Jordan Brown
Jun 21, 2019 rated it liked it
At first I thought that this book was pretty good. Then, I realized that the entire book was mainly going to be summaries of studies over and over. I liked when the author used his own stories as examples. What really got me, though, was the massive--and I mean massive--number of errors in the book. Missing words galore. It was almost comical. How did it go to press in this condition??

I'd recommend this book if you're new to the topic.
Nov 11, 2017 rated it liked it
A book about how we learn. It had some memorable points but a lot of fluff too. I don't really care about the personalities or the appearance of all the people who the author interviewed. This book made me want to spend more time learning in a specialized (as opposed to generalized) way. I should read by topic/theme, rather than reading whatever book piques my interest.
David Pulliam
Jun 09, 2018 rated it it was ok
It is a wordy book, some of the claims are backed up only by anecdotal evidence (personal stories, etc.) and I feel like a lot of it was taken from How Learning Works and How we Learn. It is not nearly as well written. You can get the same info and ideas in a shorter and better written book with those other 2 books. Skip this one.
Dharma Agastia
Jan 10, 2018 rated it liked it
I admit I did get some useful information out of this book, but then, it's just another of those popular science books that attempts to justify its "science-y" claims with anecdotes. Skip the anecdotes and distill the important takeaways (at least, the ones you think are), and you're good to go.
Jeff Walker
Jan 10, 2019 rated it liked it
Shelves: thinking
Some useful information, and a good deal of solid motivation to learn smarter. But most of this book is stories and anecdotes from the author’s own life and many, many interviews. There is a short appendix that lays out the key points over a few pages. Feel like this is all I really needed to read.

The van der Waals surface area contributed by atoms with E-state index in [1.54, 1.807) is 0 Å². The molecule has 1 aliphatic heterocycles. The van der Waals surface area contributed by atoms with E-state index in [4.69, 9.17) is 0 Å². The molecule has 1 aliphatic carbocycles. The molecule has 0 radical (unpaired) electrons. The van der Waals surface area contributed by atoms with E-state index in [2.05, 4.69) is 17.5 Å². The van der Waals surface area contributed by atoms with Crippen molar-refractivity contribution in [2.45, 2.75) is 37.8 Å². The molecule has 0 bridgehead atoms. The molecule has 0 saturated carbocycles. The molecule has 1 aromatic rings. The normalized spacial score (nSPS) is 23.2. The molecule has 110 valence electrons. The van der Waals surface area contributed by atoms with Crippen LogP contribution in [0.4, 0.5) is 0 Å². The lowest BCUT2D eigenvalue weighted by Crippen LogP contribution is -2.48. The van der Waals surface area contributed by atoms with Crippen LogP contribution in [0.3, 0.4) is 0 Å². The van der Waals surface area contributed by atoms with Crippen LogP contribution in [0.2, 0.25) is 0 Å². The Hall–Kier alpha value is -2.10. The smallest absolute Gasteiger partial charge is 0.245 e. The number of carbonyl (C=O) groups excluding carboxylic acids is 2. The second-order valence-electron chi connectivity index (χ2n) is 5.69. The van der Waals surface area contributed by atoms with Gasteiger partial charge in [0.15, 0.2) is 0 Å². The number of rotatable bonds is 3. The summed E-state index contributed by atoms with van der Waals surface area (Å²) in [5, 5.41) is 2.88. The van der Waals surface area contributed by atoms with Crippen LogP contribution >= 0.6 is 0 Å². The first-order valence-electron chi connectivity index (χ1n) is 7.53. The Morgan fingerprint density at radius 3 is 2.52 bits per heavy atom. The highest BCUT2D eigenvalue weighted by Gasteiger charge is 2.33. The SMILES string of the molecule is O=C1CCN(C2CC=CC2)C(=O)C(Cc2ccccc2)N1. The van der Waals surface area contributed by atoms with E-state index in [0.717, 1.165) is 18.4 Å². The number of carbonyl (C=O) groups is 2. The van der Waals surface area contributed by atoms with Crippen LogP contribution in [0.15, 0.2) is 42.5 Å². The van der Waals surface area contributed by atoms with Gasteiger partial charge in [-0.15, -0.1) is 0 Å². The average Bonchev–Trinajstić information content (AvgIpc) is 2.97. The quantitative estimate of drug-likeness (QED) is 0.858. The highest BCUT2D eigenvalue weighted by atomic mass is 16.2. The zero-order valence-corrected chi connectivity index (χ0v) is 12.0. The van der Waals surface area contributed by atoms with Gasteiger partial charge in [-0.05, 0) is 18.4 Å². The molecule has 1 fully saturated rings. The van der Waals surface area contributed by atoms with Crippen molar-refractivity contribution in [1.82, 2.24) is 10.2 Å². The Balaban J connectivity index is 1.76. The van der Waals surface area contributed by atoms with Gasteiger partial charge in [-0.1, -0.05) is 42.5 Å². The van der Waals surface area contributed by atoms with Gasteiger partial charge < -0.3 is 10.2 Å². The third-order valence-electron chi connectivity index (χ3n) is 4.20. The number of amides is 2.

Jul 27, 2019 rated it liked it
Pros: some useful tips on high-value learning methods that can be implemented immediately to improve learning habits
Cons: interviews and anecdotes throughout the book often seemed only tangentially related to the point argued
Jaron Dunford
Jun 04, 2017 rated it liked it
Shelves: read-business
6 forms of learning:
• Value – It’s impossible to learn if we don’t want to learn, and to gain expertise, we have to see skills and knowledge as valuable. What’s more, we have to create meaning. Learning is a matter of making sense of something.
• Target – In the early part of gaining mastery, focus is key. We need to figure out exactly what we want to learn and set goals and targets.
• Develop – Some forms of practice make people more perfect than others. In this stage of learning, people need to
Jun 11, 2017 rated it did not like it
Typos start in the introduction and continue throughout book.
Chen-Yu Yang
Feb 01, 2018 rated it liked it
It's a good book about learning, but I think knowing the high level principles are more than enough so I skimmed through most of the pages...
Jul 28, 2019 rated it liked it
Not all of the ideas were presented as clear as could be. Also, he connected a lot of different concepts without a clear connection.
Daniel Connolly
Jul 01, 2017 rated it it was amazing
Near the end of Ulrich Boser's book "Learn Better," he quotes a cognitive scientist: "If education were in the same realm as medicine, we would still be doing bloodletting with leeches."

This quote illustrates a central point of "Learn Better": that most people have never learned to learn, and most teachers have not learned how to teach.

"As an example, consider the word 'studying,'" Boser writes.

"It's a remarkably vague expression. Does studying mean rereading a textbook? Doing sample problems?
May 18, 2017 rated it it was amazing
“Learning Better,” by Ulrich Boser, forces us all to think about learning in new and creative ways. He is humble with his own personal story of learning; sharing how learning was a struggle for him, how he thought of himself as slow. He reminds us how parents who just won’t give up on their children, and teachers who take time to care, can make an enormous difference in our lives. His concept of thinking about thinking is just one of the many ways he challenges us to learn better and challenges ...more